The following talk was given at the British Council in Paris on Wednesday 22nd May 2019, on the occasion of the unveiling of a plaque at 60, Boulevard de Montparnasse, earlier that day.
The plaque marks the building, now containing apartments, which in Lawrence’s period was the Grand Hotel de Versailles. Lawrence stayed there from March to April 1929 (90 years ago) when looking for a publisher for a cheap edition of Lady Chatterley’s Lover, which would undercut the pirate editions that already existed. His mission was successful, and he signed a mutually-beneficial contract with the American publisher Edward Titus, from which he earned over £1000 before he died in the following year. In attendance on the occasion for the unveiling were Philippe Goujon (Mayor of the 15th arrondissement), Norbert Giaoui (president of the building’s co-owners’ association), British Ambassador Baron Edward Llewellyn, Lawrencian academics Ginette Roy and Neil Roberts, and DH Lawrence Society member Robert Bullock, whose project the creation of the plaque has been. The reception at the British Council included three lectures: Neil Roberts’ on ‘DH Lawrence and French Literature’, Ginette Roy’s on ‘DH Lawrence and Paris’, and my own on ‘DH Lawrence and Brexit’.
The last time that I prepared to go to Paris, seven weeks ago, for Ginette Roy’s 33rdannual international DH Lawrence Conference at the University of Nanterre (on ‘Lawrence and the Anticipation of the Ecocritical Turn’), I had thought that I might be entering the EU from outside of it. Then whilst I was here, I thought there was a fighting chance that I might be returning from the EU to outside of it. Or that when I returned for this event, I would then be crossing an EU border at St Pancras Station.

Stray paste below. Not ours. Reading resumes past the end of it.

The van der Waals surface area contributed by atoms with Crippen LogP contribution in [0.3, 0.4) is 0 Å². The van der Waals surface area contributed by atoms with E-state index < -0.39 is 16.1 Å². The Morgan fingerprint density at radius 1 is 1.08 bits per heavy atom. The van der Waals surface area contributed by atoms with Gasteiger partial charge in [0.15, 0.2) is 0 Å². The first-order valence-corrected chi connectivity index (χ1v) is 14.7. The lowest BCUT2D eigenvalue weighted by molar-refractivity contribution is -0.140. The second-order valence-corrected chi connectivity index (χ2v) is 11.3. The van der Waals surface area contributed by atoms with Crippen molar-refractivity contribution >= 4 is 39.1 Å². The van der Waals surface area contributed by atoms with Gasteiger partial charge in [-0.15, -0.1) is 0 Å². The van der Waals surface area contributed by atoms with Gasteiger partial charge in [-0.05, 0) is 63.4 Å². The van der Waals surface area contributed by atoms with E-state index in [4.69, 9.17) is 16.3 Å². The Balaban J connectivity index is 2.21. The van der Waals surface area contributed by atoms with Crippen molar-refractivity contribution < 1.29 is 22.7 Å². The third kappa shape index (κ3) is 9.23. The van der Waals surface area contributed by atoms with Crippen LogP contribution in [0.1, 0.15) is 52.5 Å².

The uncertainty continues.
I stand in front of an international, largely multilingual, crowd. Ambassadors, by definition, mediate cultures. So do British Council workers. And French Lawrencians. And, in our small way, English Lawrencians willing to come to Paris to celebrate Lawrence’s relationship with France.
Nonetheless I am not going to assume how any of us feel about the European Union.
What I am going to do is to try to look at the question facing the British public on the 23rdJune 2016 from Lawrence’s point of view.
Not because I assume that all of us are Lawrencians. I am strenuously trying not to assume.
And of those of us who are Lawrencians, I doubt that any of us agree with Lawrence on every issue. It is, perhaps, not at the level of detailed doctrine that one is a Lawrencian, but more at the level of approach and mode of being. Still, I believe that Lawrence had some insights, and impulses, worth paying attention to.
But what anyone might make of Brexit is complicated by the fact that impulses in its favour are multiferous, whereas remain impulses, though they likewise encompass much of the left-right spectrum, are relatively coherent.
Lawrence’s Sea and Sardinia, of 1921, opens:
‘Comes over one an absolute necessity to move. And what is more, to move in some particular direction. A double necessity then: to get on the move, and to know whither.’ (SS 7)
Those who have supported Brexit have felt an absolutely necessity to move, but whither that movement, if it happened, would be, is not yet determined. Whether Britain would move, as it were, towards Norway, Switzerland, Singapore, Canada, or the United States; whether it would fold itself into a version of England, or expand itself into a version of the Commonwealth, is unknown.
And Lawrence, like anyone else, would have felt very differently about these different possibilities.
The other complication is that he lived in a different time, when the economic self-interest of the European nations trended strongly towards mutual antagonism rather than cooperation.
Lawrence diagnosed this in a letter to his German publisher, the head of the Insel Verlag, in March 1921, when the League of Nations had just been idealistically born.
Dr Anton Kippenberg was developing a Biblioteca Mundi, on which Lawrence offered his advice:
‘As for binding men together in a new spirit of Internationalism…alas, I doubt it is no good trying that any more. The only active internationalism is the Soviet sort, the Moscow manifestoes. And these are dead against the internationalism of the cultured spirit.’